Gracie Combatives Reflex Development Class
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What's Gracie Jiu-Jitsu Like? - This article is part of a series.
What is Reflex Development Class?
Reflex Development is a class within the Gracie Combatives curriculum where you hone your reflexes through drills and simulated fight scenarios. After some time learning the fundamental techniques within the Combatives curriculum, you should be invited to participate in the Reflex Development classes. To qualify it’s recommended you complete each of the twenty-three Combatives lessons twice. This my differ among Gracie Certified Training Centers. For example, the CTC where train, you’re invited to participate once you earn your second strip on your white belt. In that forty hours of training you should have attended every class at least once and most of them twice.
Reflex development drills remain the primary focus of this class. Through repetition of the Combatives techniques, you’ll hone your ability to perform the techniques when they matter most, in a street fight. A significant part of the class is fight simulation against an untrained opponent. Part of the Combatives test envolves a five minute simulated fight to demonstrate your reflexes and application of the Combatives techniques under stress. By participating weekly in these simulations, you’re able to begin to build up the confidence you’ll need on the streets. It’s one thing comprehend how the techniques are performed, but the application under stress is where the value of the Reflex Development class delivers. This is the fun part of class because it’s the nearest thing to live rolling at the Combatives level.
My Thoughts on Reflex Development Classes
I can’t overstate how much fun Reflex Development class is compared to the fundamental Combatives class. I constantly learn some little detail to better improve my techniques every time. To me the Reflex Development classes offer many advantages over fundamental classes for a number of reasons.
Everyone possesses a fundamental knowledge of the techniques. This allows us to quickly cover more in a shorter amount of time. Thus allowing more repetitions of each technique.
The flow of a fight begins making sense. Navigating through the stages of takedown, control, and submission becomes easier. It doesn’t take long to recognize what your options are based on the indicators the bad guy provides for you. This allows you to understand where the fight could go and stay mentally one step ahead of the bad guy.
The training partners are better. Often in Combatives class, you’ll pair up with people who don’t know the proper resistance when drilling techniques. They’ll either flop around like a rag doll or try too hard to provide you the wrong type of resistance. For example when some tries to punch you in the ribs while inside of your closed guard. You can capture their punch by bringing you leg forward to pin their arm against your knee while grabbing their tricep. Therefore preventing them from striking you. This is stage 1.5 of the punch block series. From here you may continue going through the rest of the punch block series or the bad guy will try and pull their arm free. When this happens, you can shoot your leg underneath their arm and move into the triangle setup position. While drilling the person who’s play the role of the bad guy should try and pull their arm free just like someone in a real fight. Every so often, someone thinks they need to continue to pin their arm against your knee making it a real pain to pull your leg free to move into the triangle setup. In real life it would be convenient to just hang out in this position because you’re not in any danger of getting hit in the ribs, but during training you need to practice against what 99% of bad guys would do in this situation. It took me a long time to figure out how to develop this technique, and I know working with people like this hindered my progression.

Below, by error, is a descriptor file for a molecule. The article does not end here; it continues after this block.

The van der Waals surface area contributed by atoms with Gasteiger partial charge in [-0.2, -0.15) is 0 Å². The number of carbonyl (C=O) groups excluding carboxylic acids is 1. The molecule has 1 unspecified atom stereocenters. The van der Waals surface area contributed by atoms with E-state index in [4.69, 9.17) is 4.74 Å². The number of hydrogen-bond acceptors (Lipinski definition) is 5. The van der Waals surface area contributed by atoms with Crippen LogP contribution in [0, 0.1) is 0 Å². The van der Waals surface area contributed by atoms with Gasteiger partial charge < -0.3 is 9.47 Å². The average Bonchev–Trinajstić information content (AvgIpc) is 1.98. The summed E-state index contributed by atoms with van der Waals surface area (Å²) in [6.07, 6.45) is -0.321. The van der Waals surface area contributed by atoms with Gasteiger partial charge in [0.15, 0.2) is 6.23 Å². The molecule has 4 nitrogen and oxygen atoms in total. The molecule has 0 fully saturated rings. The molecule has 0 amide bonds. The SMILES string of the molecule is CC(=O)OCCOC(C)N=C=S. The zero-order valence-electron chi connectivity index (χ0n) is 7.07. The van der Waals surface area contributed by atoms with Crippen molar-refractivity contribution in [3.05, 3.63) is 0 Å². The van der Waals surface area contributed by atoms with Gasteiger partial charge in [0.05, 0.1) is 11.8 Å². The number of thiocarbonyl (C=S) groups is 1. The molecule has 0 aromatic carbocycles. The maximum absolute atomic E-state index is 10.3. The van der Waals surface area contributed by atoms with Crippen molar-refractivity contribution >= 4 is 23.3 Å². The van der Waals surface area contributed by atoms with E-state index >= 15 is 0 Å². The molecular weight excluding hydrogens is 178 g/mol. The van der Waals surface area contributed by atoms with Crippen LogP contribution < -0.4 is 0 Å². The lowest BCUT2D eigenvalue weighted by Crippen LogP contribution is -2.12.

The fight simulation really forces you to develop your reflexes and understand the fundamental Combatives techniques. The first time you undergo this exercise it’s a humbling experience. You experience the frustration of knowing that you know how to perform the techniques in a controlled environment, but under stress you completely freeze. I’d rather figure this out on a random Tuesday night instead of when I’m out in public and something goes down. After a while you start understanding the behaviours a typical bad guy will exhibit and the indicators that follow. When this happens, your confidence grows and it’s a good feeling knowing you’ll be able to protect yourself out on the streets.
Overall my experience with all the Reflex Development classes has been positive. It’s a tremendous way to simulate what a real altercation would look like and prepares you to defend yourself.